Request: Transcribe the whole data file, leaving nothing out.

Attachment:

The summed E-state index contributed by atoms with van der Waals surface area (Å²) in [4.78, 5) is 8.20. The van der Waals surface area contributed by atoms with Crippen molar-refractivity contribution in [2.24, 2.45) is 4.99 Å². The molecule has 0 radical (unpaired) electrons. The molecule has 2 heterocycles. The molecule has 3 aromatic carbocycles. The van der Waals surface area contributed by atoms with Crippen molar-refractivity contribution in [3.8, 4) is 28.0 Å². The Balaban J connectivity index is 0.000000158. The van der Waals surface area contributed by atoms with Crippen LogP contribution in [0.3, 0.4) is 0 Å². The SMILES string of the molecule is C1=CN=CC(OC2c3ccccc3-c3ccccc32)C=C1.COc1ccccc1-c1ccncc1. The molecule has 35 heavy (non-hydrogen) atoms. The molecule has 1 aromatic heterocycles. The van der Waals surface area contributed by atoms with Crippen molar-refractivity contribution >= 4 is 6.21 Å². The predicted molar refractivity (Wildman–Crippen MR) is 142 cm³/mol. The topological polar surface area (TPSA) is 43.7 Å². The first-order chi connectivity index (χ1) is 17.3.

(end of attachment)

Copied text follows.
The summed E-state index contributed by atoms with van der Waals surface area (Å²) in [4.78, 5) is 8.20. The van der Waals surface area contributed by atoms with Crippen molar-refractivity contribution in [2.24, 2.45) is 4.99 Å². The molecule has 0 radical (unpaired) electrons. The molecule has 2 heterocycles. The molecule has 3 aromatic carbocycles. The van der Waals surface area contributed by atoms with Crippen molar-refractivity contribution in [3.8, 4) is 28.0 Å². The Balaban J connectivity index is 0.000000158. The van der Waals surface area contributed by atoms with Crippen LogP contribution in [0.3, 0.4) is 0 Å². The SMILES string of the molecule is C1=CN=CC(OC2c3ccccc3-c3ccccc32)C=C1.COc1ccccc1-c1ccncc1. The molecule has 35 heavy (non-hydrogen) atoms. The molecule has 1 aromatic heterocycles. The van der Waals surface area contributed by atoms with Crippen molar-refractivity contribution >= 4 is 6.21 Å². The predicted molar refractivity (Wildman–Crippen MR) is 142 cm³/mol. The topological polar surface area (TPSA) is 43.7 Å². The first-order chi connectivity index (χ1) is 17.3.